Evaluating the Rick Ray Era


Oct 22, 2014; Charlotte, NC, USA; Mississippi State Bulldogs head coach Rick Rayspeaks with the media during the SEC media day at the Ballantyne Hotel. Mandatory Credit: Jeremy Brevard-USA TODAY Sports


When I decided to write a piece that put the three years of Mississippi State basketball under the microscope, I was going to try to give it a grade. I am a teacher, and that’s what I do. But to do so would be pointless. Going through the Rick Ray era was unavoidable.

When Rick Stansbury was let go as head coach at the end of the 2012 season, Mississippi State fans wanted to get a big time hire for the program. We believed with all of our heart the amount of winning we pulled off under Stansbury would tell potential coaching candidates they could win in Starkville. If it was a normal retirement where the long time coach was stepping away, that might have been the case.

It wasn’t the case, and Bulldog fans were aware of the black eyes and bruises the program had taken, but very few of us were aware of just how ugly they made the program. Stricklin reached out to a number of candidates and they all turned him down. No one wanted to put their career on the line when the cards were heavily stacked against any coach being successful. Dee Bost was graduating. Arnett Moultrie was headed to the NBA. Renardo Sidney was going to leave, and even if he wasn’t, no one was going to put up with him. And the one piece you could build around, Rodney Hood, was going to leave regardless who the coach was. To top it off, there was the fight in the stands in Hawaii, and player discipline was almost nonexistent. Richard Williams and Rick Stansbury proved you could win at Starkville, but unless a proven head coach decided to come to Starkville, we weren’t going to win at that moment in time.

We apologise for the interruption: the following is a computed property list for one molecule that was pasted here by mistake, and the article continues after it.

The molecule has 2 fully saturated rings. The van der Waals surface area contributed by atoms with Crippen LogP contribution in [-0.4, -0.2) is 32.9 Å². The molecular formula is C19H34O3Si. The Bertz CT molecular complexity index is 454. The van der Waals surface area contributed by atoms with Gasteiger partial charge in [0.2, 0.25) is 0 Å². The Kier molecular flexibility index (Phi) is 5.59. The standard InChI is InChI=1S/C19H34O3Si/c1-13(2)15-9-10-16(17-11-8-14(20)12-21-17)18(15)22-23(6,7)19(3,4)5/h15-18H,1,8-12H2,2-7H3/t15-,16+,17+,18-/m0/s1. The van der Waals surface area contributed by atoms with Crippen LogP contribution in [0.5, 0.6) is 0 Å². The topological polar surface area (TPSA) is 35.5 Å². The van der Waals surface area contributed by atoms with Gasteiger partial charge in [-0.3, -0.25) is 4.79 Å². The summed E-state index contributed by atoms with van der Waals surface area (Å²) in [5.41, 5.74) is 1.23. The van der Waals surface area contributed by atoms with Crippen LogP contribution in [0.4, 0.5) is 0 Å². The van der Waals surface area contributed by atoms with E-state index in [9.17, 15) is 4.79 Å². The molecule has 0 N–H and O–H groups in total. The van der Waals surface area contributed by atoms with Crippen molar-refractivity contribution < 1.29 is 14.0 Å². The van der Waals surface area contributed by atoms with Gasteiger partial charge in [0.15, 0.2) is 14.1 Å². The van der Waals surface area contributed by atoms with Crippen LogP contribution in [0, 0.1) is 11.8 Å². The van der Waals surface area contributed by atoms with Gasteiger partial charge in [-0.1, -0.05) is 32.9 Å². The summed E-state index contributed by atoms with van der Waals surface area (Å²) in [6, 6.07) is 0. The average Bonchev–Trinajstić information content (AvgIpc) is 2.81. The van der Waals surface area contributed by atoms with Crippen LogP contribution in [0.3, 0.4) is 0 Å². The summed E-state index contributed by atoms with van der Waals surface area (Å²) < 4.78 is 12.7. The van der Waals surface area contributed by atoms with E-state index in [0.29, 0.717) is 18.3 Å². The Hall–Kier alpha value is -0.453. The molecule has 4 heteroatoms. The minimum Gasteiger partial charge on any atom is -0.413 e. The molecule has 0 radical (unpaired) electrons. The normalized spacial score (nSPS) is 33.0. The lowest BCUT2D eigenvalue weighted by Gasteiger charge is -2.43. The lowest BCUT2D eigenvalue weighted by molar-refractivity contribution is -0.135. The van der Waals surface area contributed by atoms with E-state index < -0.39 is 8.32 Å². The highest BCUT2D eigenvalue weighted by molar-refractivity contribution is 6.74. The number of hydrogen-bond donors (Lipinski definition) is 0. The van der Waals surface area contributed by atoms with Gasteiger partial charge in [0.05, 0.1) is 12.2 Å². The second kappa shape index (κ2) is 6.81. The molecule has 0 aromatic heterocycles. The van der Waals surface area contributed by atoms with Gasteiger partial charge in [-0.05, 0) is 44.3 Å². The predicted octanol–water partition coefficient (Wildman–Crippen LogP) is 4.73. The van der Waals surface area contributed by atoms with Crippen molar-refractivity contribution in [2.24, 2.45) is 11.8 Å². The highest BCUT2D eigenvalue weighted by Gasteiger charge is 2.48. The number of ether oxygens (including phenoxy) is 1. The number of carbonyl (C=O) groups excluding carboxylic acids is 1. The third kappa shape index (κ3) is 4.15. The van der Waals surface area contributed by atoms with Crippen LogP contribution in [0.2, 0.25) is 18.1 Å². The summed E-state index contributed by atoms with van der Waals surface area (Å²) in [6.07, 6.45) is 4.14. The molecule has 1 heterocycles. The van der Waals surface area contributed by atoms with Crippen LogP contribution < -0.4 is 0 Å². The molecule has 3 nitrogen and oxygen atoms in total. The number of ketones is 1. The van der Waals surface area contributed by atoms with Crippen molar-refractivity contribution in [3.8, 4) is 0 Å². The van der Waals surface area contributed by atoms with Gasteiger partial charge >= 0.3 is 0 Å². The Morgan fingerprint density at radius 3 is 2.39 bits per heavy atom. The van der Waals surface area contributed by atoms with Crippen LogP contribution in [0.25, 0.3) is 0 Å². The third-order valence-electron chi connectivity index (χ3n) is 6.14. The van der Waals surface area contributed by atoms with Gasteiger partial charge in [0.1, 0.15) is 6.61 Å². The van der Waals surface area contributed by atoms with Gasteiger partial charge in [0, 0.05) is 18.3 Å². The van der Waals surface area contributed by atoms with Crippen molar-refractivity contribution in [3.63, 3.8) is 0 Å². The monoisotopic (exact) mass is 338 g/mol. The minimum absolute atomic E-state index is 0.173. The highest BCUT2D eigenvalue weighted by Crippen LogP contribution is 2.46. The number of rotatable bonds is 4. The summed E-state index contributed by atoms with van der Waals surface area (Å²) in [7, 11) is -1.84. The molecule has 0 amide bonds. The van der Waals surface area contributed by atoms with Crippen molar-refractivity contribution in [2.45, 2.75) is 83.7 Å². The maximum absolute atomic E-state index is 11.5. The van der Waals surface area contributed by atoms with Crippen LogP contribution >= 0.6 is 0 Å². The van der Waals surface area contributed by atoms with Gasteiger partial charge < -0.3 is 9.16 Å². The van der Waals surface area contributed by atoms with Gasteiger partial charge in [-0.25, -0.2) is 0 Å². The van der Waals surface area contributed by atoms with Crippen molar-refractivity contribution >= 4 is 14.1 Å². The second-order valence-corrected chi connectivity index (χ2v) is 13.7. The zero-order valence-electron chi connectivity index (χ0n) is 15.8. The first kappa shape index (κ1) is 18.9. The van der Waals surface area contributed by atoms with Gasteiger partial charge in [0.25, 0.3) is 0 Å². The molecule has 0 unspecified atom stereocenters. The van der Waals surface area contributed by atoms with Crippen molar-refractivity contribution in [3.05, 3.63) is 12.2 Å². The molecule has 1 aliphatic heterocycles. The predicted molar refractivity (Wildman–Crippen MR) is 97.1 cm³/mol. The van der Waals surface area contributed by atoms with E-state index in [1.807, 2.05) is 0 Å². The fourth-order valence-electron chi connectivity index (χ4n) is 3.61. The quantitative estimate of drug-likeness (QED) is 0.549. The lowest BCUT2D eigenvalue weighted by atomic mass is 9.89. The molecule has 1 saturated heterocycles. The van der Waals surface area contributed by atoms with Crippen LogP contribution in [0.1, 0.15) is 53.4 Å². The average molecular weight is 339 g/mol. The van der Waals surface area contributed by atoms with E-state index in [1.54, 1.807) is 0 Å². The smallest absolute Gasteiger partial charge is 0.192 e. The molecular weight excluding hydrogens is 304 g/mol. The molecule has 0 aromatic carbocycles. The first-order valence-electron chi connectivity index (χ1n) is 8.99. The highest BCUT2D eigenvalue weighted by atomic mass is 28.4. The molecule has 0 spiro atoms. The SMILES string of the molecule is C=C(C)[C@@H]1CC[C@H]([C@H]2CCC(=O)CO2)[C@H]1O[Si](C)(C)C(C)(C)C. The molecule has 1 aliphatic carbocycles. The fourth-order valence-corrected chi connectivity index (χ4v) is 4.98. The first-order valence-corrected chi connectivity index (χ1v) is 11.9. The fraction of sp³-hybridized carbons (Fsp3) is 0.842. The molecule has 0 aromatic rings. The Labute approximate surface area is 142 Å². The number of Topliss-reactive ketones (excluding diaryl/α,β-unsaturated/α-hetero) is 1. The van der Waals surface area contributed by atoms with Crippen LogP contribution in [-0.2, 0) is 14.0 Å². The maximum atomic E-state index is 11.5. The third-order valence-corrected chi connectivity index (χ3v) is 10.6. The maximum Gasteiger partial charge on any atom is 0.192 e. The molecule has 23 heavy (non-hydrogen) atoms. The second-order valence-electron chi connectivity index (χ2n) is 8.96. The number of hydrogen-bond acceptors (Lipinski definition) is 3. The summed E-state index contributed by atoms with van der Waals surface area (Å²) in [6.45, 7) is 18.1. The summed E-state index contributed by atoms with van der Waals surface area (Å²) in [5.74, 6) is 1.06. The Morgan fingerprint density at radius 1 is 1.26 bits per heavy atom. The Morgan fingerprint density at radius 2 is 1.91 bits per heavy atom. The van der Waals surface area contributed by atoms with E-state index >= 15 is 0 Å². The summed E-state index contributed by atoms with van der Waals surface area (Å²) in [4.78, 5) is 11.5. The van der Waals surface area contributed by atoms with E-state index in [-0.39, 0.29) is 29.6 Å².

Rick Ray was the only person Stricklin could find that was willing to take the job. Rick Ray wasn’t equipped with the tools needed to get this program back on the right track. He came to us from a Clemson program that was very average. Ray didn’t learn from a coach who knew how to win at an elite level. Stricklin hired Ray in the hopes that he caught lightning in a bottle. Unfortunately, he didn’t.

The Ray era, however unavoidable it was, was not a lost cause. The team now has players who respect their coach. The team has some players, while not great, are good solid players that can get a good coach a year to do something with. And though we didn’t win under Ray like we did under Stansbury, the program is more attractive than it was three years ago. If you need any more proof of that, we just hired a coach that has won multiple Pac-10 (now Pac-12) conference championships and been to multiple Final Fours. The program is in much better position now than it was three years ago.

The Rick Ray era was unavoidable, but it is now over. It was painful to watch. There isn’t any question about it. But it wasn’t a complete loss, and better times are on the horizon.